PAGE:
By Tracy E. Banghart
Amazon Digital Services, Inc., $2.99, 159 pages
If you are looking for a YA summer read that is full of adventure, family drama, romance and mystery, look no further than Tracy Banghart’s novel By Blood. The action begins immediately as readers find 17-year-old Emma Wong trapped on a place bound for Oxford, England. It is summer and vacationing in London is the last thing Emma had in mind. She pictured hanging out with her dad, not babysitting her stepbrother Fermin (a.k.a. Vermin). She doesn’t want to meet her stepfather and she certainly doesn’t want to spend any time with her mother, the very woman who abandoned both her and her dad when Emma was just a little girl. But it is Mom’s turn for visitation and Emma has to try to make the most of it.
Whether you’ve had the pleasure of traveling to a foreign country or not, you’ll enjoy reading about Emma’s journey throughout London. Author Tracy Banghart writes about navigating planes, streets, cities and unknown tourist destinations in a way that brings readers right into the scenes along with Emma. A particularly laugh-out-loud moment occurs when Emma, pushing a crying Fermin’s stroller round and round a Roundabout, gets completely overwhelmed by the horns, bikes, cars, dogs, foreign languages and beautiful buildings that surround her.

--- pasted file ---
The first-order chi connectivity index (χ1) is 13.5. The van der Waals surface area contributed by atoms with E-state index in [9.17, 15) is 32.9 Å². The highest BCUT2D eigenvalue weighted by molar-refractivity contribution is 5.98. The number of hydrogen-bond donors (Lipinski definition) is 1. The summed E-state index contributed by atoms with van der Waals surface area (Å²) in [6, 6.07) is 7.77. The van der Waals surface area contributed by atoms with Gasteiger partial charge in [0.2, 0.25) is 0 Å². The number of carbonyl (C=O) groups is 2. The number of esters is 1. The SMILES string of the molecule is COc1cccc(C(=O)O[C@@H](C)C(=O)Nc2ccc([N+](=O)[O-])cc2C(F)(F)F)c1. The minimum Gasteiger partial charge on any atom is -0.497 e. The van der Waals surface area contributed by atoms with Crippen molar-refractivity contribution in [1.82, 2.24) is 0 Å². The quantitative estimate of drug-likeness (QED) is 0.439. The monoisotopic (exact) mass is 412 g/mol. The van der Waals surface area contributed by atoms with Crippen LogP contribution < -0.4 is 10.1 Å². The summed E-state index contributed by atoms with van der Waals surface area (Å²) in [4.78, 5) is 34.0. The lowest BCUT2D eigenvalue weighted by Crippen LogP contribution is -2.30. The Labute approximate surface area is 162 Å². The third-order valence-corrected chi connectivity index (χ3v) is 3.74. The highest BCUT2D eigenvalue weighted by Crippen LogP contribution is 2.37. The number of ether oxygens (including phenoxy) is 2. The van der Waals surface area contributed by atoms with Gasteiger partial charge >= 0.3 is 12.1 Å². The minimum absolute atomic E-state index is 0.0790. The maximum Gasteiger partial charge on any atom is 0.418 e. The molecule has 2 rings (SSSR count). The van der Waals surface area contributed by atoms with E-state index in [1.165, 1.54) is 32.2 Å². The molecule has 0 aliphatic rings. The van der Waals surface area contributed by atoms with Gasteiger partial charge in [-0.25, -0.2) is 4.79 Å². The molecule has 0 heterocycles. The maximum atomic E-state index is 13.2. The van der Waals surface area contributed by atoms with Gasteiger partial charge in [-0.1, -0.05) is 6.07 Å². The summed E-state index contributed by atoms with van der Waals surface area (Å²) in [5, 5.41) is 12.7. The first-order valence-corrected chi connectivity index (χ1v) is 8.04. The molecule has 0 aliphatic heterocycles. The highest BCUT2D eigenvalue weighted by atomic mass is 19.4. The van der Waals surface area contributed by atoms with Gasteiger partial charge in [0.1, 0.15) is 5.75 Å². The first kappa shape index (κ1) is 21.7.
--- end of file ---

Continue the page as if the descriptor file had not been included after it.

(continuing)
Yet it is this chaos and excitement, this diversity of experiences, that opens Emma’s eyes to the world, people and possibilities she has been ignoring. Meeting Ash, who is “a hairy armpit away from full-on hippie,” is just the beginning. Ash and her friend Simon are Druids who get strength and power from exercises meant to connect them to the earth. But in this modern world, these practitioners of ancient rituals feel quiet invisible. Emma knows the feeling all too well and is drawn to them right away. Plus, Ash can get Fermin to stop crying almost immediately! That’s a good friend to have around when you are babysitting! How will Emma react to Simon and Emma’s Druid beliefs?
Banghart keeps this YA novel moving along with her witty dialogue and flashbacks to Emma’s “better times.” Readers get to know Emma’s friends, Diana and Helen, and her dad in these reflections on the past.
Perhaps the best part of this book is Banghart’s sense of humor and comedic timing. Emma is snarky and very funny which means she says some wild things to other characters. But thanks to Banghart’s use of inner dialogue, readers get to absorb every sarcastic comment Emma wishes she could say, which makes her all the more lovable. The plot is great and the suspense leading up to the ending will have you on the edge of your seat. If you enjoy this book, check out the companion novel Moon Child in August of this year!
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